Permafrost poses another challenge. Baffin Island is covered with continuous permafrost about 400 metres deep. But the surface layer, about three metres thick, is subject to seasonal freezing and thawing. The train track will be set on an embankment measuring up to four metres in height and made from crushed rock to provide stability over the fragile ground. Supports for bridges will be driven into the bedrock to ensure they keep stable if climate change alters the surface.
Once the track is built, the railway will be in constant use. Along with hauling iron ore, the line will provide a passenger service for employees and transport supplies to the mine site. Each train will be at least 110 cars long and rumble down the track at up to 75 kilometres per hour. The total rail fleet will include 367 rail cars and 11 locomotives, especially made to withstand the cold.
The port at Steensby Inlet will handle year-round voyages back and forth to Europe, with one ship moving through the icy waters every 32 hours. The company's shipping fleet will include 10 ice-breaking cargo vessels, some measuring 329 metres in length and having five times the carrying capacity as ships used at the Raglan mine. Most are expected to head to Rotterdam, a round-trip voyage that will take up to 45 days in winter.
A cultural divide
Baffinland officials have taken the proposal to communities across the region for months, with several more meetings slated in coming weeks. It hasn't been easy. Barely 5,400 people live within 400 kilometres of the mine, and their lifestyle is different even from other parts of Nunavut. Roughly 41 per cent of the population is under the age of 15 and 40 per cent of families earn less than $10,000 annually. Many people live off the land, hunting herds of caribou that roam directly across the route of the railway.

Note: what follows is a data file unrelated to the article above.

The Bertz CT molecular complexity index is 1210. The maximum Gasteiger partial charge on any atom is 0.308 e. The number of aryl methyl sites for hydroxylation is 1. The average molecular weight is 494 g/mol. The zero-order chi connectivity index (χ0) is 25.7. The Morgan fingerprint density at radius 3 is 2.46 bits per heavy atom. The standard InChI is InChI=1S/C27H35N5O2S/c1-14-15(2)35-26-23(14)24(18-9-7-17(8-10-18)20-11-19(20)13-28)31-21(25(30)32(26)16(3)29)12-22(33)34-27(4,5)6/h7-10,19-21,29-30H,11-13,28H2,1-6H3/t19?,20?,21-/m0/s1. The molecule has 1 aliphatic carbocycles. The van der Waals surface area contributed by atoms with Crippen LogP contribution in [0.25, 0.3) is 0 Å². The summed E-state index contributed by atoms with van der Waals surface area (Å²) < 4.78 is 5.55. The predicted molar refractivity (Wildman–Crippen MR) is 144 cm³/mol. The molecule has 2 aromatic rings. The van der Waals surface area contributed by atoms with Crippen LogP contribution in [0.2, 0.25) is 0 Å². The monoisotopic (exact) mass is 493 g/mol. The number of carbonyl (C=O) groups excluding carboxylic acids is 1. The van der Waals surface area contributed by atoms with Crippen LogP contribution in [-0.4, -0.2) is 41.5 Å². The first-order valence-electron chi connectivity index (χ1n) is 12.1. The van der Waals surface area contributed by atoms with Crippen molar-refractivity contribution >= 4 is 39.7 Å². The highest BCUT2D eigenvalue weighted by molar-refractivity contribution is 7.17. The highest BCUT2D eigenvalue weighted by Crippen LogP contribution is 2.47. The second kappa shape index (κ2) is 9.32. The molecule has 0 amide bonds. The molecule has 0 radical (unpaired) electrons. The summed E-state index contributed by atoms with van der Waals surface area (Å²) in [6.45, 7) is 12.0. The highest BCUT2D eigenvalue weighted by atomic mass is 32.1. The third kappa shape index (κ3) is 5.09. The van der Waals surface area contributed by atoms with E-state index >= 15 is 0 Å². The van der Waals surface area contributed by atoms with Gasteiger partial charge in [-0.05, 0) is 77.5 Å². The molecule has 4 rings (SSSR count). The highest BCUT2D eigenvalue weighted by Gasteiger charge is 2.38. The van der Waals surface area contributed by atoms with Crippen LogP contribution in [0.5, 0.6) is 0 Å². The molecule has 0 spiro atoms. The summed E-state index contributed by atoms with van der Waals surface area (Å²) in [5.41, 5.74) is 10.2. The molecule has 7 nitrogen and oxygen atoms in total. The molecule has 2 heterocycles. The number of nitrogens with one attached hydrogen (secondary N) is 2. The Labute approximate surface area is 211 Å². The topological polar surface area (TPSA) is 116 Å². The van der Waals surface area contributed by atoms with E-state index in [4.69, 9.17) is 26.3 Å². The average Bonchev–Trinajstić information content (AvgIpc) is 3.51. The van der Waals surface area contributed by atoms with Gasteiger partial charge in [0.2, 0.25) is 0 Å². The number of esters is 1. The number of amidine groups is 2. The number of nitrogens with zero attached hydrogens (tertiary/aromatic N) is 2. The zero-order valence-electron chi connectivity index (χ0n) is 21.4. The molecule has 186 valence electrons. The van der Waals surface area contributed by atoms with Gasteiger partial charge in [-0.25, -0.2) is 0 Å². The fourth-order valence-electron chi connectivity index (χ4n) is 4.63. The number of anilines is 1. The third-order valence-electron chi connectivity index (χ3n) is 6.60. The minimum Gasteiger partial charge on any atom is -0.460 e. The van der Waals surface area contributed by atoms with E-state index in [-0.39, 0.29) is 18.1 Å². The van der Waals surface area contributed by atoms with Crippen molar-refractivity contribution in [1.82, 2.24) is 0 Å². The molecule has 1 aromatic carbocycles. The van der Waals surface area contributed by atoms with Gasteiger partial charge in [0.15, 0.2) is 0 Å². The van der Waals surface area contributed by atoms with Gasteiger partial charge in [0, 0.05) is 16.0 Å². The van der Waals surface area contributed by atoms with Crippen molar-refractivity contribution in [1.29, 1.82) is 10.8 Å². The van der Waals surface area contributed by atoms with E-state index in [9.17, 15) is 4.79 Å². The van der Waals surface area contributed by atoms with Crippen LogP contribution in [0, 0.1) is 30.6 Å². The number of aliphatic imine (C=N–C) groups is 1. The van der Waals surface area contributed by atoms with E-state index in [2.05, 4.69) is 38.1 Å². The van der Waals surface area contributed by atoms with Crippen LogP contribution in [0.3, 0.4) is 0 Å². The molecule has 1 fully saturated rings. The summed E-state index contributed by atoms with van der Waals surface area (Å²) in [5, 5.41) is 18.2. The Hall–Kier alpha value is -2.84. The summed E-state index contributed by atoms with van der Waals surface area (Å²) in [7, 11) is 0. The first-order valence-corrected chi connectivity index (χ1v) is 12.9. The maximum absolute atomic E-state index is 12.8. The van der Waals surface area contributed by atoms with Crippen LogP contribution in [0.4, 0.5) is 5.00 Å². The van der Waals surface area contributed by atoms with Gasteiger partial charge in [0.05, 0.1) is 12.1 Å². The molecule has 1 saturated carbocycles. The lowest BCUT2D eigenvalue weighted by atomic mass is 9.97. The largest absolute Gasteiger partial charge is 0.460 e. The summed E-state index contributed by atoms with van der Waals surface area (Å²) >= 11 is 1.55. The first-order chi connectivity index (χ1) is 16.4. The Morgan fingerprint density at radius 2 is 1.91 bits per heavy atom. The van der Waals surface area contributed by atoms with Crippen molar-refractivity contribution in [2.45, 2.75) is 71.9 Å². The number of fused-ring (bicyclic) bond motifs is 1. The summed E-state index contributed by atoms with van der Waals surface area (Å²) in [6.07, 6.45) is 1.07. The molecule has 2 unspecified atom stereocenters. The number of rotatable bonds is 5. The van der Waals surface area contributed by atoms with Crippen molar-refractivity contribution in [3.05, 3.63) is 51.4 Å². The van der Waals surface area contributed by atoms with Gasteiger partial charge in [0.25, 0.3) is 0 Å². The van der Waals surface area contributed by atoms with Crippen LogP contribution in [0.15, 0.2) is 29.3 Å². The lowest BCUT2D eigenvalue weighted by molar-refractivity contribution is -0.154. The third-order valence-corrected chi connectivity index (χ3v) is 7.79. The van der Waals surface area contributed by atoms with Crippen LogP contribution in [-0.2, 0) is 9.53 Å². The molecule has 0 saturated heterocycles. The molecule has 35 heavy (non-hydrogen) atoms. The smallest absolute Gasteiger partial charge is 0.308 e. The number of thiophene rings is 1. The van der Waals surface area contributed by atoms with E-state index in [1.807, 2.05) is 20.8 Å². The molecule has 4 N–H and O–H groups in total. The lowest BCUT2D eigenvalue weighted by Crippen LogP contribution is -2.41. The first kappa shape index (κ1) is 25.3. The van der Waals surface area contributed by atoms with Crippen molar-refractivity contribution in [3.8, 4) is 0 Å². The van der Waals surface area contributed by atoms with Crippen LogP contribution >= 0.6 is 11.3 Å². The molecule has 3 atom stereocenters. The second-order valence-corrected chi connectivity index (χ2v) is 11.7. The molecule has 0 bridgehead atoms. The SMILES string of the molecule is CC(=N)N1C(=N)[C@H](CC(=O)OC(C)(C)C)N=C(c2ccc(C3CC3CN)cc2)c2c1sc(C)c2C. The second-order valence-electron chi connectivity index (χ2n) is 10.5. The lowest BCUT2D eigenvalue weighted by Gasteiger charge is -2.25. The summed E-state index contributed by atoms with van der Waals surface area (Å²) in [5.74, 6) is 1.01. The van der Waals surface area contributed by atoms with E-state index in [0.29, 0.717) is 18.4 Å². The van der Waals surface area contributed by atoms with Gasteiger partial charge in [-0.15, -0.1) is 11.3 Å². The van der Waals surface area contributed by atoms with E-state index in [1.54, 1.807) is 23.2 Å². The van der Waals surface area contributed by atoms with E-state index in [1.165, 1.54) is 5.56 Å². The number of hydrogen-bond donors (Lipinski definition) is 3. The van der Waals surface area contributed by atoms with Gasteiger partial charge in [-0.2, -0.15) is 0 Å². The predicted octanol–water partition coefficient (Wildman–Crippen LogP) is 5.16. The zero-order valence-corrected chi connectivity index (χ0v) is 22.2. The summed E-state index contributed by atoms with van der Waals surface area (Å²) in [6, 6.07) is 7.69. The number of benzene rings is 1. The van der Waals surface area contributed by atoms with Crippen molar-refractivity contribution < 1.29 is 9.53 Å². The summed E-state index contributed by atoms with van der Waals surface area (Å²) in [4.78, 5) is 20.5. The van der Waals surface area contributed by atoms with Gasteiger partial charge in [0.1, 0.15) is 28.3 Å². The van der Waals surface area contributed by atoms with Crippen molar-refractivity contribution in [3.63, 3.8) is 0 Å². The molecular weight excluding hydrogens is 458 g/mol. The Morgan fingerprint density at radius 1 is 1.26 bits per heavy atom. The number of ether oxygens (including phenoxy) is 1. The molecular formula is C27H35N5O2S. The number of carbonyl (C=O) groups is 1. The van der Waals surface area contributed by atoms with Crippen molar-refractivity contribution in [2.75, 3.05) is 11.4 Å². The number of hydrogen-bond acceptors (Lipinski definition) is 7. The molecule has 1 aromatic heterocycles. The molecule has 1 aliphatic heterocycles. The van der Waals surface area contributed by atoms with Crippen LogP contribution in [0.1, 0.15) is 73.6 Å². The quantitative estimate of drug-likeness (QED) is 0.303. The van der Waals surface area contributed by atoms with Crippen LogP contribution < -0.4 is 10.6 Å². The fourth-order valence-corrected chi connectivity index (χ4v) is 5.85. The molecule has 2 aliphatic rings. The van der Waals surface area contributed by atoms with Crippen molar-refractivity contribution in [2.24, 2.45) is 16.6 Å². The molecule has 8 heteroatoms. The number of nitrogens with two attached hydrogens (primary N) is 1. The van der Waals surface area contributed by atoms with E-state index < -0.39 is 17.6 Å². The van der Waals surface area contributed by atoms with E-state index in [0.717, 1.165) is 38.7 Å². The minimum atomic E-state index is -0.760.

Some meetings attracted just five people, many of whom spoke only Inuktitut. But passions ran high and opinions were sharply divided about the project. The regulatory filing includes nearly 700 pages of comments from residents and minutes from several community meetings.
"Our ancestors brought us here through their survival on country food, with no white man," one man said. "I might behave like a white man, but it is my father's words I use when I go hunting. I don't know computers and can't speak English, but I am passionate about our knowledge."
"Thank you for trying to help us get more jobs, but the Inuit and white are different," another man said. "They should be treated equally. When white man is trying to be on top, they don't like Inuit. Don't come here then, if you don't like Inuit."
Officials at Baffinland insist the project will respect the local culture and protect wildlife. They point to other northern mining projects that have not disrupted caribou and provided badly needed opportunity. The Mary River project "has the potential to provide significant benefits to the north and we're just working through a process now that we need to get through and reach a point where we can develop it," said Greg Missal, Baffinland's vice-president of corporate affairs. If all goes well, he added, construction could start in early 2013.
But convincing people like George Qallaut, who lives in Igloolik which is across from the Steensby Inlet, won't be easy. During one public meeting, Mr. Qallaut stood up and spoke about the 4,000-year history of the area, and about the dramatic changes in landscape the project will cause.
"The people of Igloolik and Pond Inlet have for centuries met at Mary River during the summer hunting caribou," he told the group.
"An elder present at this meeting got his first caribou at Mary River. Two mountains will be gone in 25 years. Part of their identity will disappear. How can you compensate for this?"